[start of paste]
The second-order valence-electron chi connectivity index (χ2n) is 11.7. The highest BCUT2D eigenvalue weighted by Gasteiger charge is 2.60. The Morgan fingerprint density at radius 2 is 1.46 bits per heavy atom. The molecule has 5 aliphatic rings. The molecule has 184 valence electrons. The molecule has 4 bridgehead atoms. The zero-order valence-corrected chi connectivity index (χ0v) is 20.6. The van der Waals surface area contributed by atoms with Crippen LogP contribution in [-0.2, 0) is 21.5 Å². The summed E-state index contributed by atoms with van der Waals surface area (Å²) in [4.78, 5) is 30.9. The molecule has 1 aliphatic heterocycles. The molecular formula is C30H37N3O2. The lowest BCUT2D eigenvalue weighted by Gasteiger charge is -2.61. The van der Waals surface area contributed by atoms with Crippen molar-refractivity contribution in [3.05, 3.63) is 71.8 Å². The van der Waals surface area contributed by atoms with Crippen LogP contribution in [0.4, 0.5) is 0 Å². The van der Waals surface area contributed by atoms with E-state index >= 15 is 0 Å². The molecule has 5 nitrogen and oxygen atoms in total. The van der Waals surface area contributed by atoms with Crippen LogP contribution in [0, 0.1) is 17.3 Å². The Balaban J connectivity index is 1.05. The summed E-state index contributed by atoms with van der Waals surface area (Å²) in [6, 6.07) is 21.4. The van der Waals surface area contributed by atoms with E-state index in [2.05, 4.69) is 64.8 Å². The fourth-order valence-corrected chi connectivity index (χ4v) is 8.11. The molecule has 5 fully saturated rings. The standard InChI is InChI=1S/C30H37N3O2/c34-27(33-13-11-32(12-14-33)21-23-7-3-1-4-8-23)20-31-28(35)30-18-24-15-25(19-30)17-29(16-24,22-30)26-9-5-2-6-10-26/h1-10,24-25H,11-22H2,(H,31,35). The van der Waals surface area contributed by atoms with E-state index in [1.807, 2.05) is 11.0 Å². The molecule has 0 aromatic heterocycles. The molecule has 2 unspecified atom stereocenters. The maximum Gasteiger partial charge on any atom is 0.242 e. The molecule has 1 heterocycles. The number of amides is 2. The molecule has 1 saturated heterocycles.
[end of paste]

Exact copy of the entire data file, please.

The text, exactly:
The second-order valence-electron chi connectivity index (χ2n) is 11.7. The highest BCUT2D eigenvalue weighted by Gasteiger charge is 2.60. The Morgan fingerprint density at radius 2 is 1.46 bits per heavy atom. The molecule has 5 aliphatic rings. The molecule has 184 valence electrons. The molecule has 4 bridgehead atoms. The zero-order valence-corrected chi connectivity index (χ0v) is 20.6. The van der Waals surface area contributed by atoms with Crippen LogP contribution in [-0.2, 0) is 21.5 Å². The summed E-state index contributed by atoms with van der Waals surface area (Å²) in [4.78, 5) is 30.9. The molecule has 1 aliphatic heterocycles. The molecular formula is C30H37N3O2. The lowest BCUT2D eigenvalue weighted by Gasteiger charge is -2.61. The van der Waals surface area contributed by atoms with Crippen molar-refractivity contribution in [3.05, 3.63) is 71.8 Å². The van der Waals surface area contributed by atoms with Crippen LogP contribution in [0.4, 0.5) is 0 Å². The van der Waals surface area contributed by atoms with E-state index >= 15 is 0 Å². The molecule has 5 nitrogen and oxygen atoms in total. The van der Waals surface area contributed by atoms with Crippen LogP contribution in [0, 0.1) is 17.3 Å². The Balaban J connectivity index is 1.05. The summed E-state index contributed by atoms with van der Waals surface area (Å²) in [6, 6.07) is 21.4. The van der Waals surface area contributed by atoms with E-state index in [2.05, 4.69) is 64.8 Å². The fourth-order valence-corrected chi connectivity index (χ4v) is 8.11. The molecule has 5 fully saturated rings. The standard InChI is InChI=1S/C30H37N3O2/c34-27(33-13-11-32(12-14-33)21-23-7-3-1-4-8-23)20-31-28(35)30-18-24-15-25(19-30)17-29(16-24,22-30)26-9-5-2-6-10-26/h1-10,24-25H,11-22H2,(H,31,35). The van der Waals surface area contributed by atoms with E-state index in [1.807, 2.05) is 11.0 Å². The molecule has 0 aromatic heterocycles. The molecule has 2 unspecified atom stereocenters. The maximum Gasteiger partial charge on any atom is 0.242 e. The molecule has 1 heterocycles. The number of amides is 2. The molecule has 1 saturated heterocycles.